Large-scale pre-trained vision-language models, exemplified by CLIP (Radford et al., 2021), exhibit remarkable generalizability across diverse visual domains and real-world tasks. However, their zero-shot in-distribution (ID) performance faces limitations on certain downstream datasets. Additionally, when evaluated in a closed-set manner, these models often struggle with out-of-distribution (OOD) samples from novel classes, posing safety risks in the open domain. Recent efforts aim to enhance zero-shot OOD detection, either through softmax scaling or by incorporating an extra text generator. Fort et al. (2021) demonstrate promise by finetuning CLIP models on an ID dataset, improving both ID and OOD accuracies. However, extensive benchmarking reveals a susceptibility to overfitting (see Figure 1(b)) during finetuning without proper regularization, hindering generalization on unknown classes. This paper introduces a novel approach that combines image feature synthesis for unknown classes and an unknown-aware finetuning algorithm with effective model regularization.
Given the absence of knowledge about unknown classes, the proposed method addresses the challenge of effective model regularization. It introduces a class-conditional feature generator that synthesizes image features for unknown classes based on CLIP’s well-aligned image-text feature spaces. This lightweight attention module, equipped with an “extrapolating bias” on unknown classes, generalizes well to “unknown unknowns,” enabling the modeling of complex visual class distributions in the open domain. By leveraging both ID and synthesized OOD data for joint optimization, the approach aims to establish a better-regularized decision boundary, preserving ID performance while enhancing OOD generalization.
Early experiments reveal the difficulty of directly generating OOD features from class names due to their non-linear and high-dimensional nature. To address this, the authors reframe the feature synthesis problem, introducing an “extrapolating bias” to extrapolate features from similar known classes, such as generating features of the unknown class raccoon by extrapolating from training classes like cat and bear. The proposed method (see Figure 2(c)) incorporates Multi-Head Cross-Attention (MHCA) to effectively capture similarities between the unknown class and each known class, offering an innovative solution to the feature synthesis challenge.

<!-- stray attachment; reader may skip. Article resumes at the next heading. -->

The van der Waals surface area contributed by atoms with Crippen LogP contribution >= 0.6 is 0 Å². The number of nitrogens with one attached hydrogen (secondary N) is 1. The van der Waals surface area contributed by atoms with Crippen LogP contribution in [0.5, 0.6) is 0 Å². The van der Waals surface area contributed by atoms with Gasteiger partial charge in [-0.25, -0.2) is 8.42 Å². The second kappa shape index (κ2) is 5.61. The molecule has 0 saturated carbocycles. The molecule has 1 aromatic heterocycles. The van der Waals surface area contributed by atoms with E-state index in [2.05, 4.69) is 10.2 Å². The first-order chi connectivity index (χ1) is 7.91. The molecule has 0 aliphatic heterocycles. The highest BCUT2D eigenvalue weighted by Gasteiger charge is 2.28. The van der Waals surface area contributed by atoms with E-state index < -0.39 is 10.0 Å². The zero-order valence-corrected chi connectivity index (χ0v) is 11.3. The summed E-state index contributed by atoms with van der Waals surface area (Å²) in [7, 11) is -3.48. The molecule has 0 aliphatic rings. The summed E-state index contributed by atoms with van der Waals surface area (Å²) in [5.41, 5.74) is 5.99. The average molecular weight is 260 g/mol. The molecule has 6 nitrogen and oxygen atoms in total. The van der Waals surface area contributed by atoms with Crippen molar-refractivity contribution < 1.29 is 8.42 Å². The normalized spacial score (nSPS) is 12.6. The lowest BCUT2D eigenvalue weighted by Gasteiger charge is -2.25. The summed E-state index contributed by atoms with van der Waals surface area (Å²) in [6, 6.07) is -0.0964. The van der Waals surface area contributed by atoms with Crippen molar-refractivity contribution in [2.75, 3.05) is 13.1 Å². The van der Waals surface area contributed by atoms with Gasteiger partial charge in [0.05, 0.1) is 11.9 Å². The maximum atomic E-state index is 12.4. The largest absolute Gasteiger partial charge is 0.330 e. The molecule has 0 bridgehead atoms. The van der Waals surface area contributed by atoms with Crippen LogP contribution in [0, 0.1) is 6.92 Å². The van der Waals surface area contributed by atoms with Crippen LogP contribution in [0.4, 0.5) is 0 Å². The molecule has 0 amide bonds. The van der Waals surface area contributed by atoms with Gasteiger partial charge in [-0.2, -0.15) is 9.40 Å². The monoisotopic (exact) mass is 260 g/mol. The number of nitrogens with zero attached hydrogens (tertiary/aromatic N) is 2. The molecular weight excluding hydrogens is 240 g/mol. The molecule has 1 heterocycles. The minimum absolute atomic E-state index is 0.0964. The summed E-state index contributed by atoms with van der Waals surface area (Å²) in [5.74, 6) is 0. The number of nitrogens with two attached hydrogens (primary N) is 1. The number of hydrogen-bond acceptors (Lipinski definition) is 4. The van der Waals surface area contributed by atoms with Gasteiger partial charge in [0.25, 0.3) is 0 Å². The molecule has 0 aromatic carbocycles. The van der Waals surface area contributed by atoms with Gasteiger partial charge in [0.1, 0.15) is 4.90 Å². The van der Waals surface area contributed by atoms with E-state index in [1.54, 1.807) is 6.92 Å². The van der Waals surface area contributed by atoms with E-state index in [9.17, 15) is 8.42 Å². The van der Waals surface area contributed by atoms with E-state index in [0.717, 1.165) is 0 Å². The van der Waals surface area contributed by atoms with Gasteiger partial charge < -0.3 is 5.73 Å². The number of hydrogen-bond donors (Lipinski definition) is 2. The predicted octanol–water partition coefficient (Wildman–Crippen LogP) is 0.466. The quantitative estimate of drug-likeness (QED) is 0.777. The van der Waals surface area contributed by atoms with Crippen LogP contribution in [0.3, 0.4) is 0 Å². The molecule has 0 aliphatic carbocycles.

The paper introduces two feature synthesis methods: “extrapolating per class” and “extrapolating jointly.” While both approaches aim to synthesize unknown features, the latter proves to be more collaborative and consistently outperforms the former in experiments. An adaptive self-distillation mechanism is presented to further reduce overfitting during joint optimization. This mechanism utilizes teacher models from historical training epochs to guide optimization at the current epoch, ensuring consistency between predictions induced by the teacher and student models.
The proposed approach, named OGEN, is evaluated across different finetuning methods for CLIP-like models. It consistently improves OOD generalization performance under two challenging settings: within-dataset (base-to-new class) generalization and cross-dataset generalization. OGEN is shown to be effective across various baselines, demonstrating its potential to address overfitting and improve both ID and OOD performance.
In the within-dataset generalization setting, OGEN enhances new class accuracy without compromising base class accuracy, showcasing its ability to strike a favorable trade-off between ID and OOD performance. Comparative analysis with state-of-the-art methods reveals the consistent improvement achieved by OGEN.
Cross-dataset generalization experiments demonstrate the universality of OGEN’s approach. It uniformly improves generalization performance across different target datasets, with substantial gains observed on datasets with significant distribution shifts from ImageNet.
In conclusion, this paper introduces an innovative approach to navigate challenges in OOD generalization for vision-language models. By combining feature synthesis for unknown classes and adaptive regularization, OGEN achieves improved performance across diverse datasets and settings. Future work includes extending the evaluation of OGEN to other finetuning methods and exploring its effectiveness in modeling uncertainties on unseen data.
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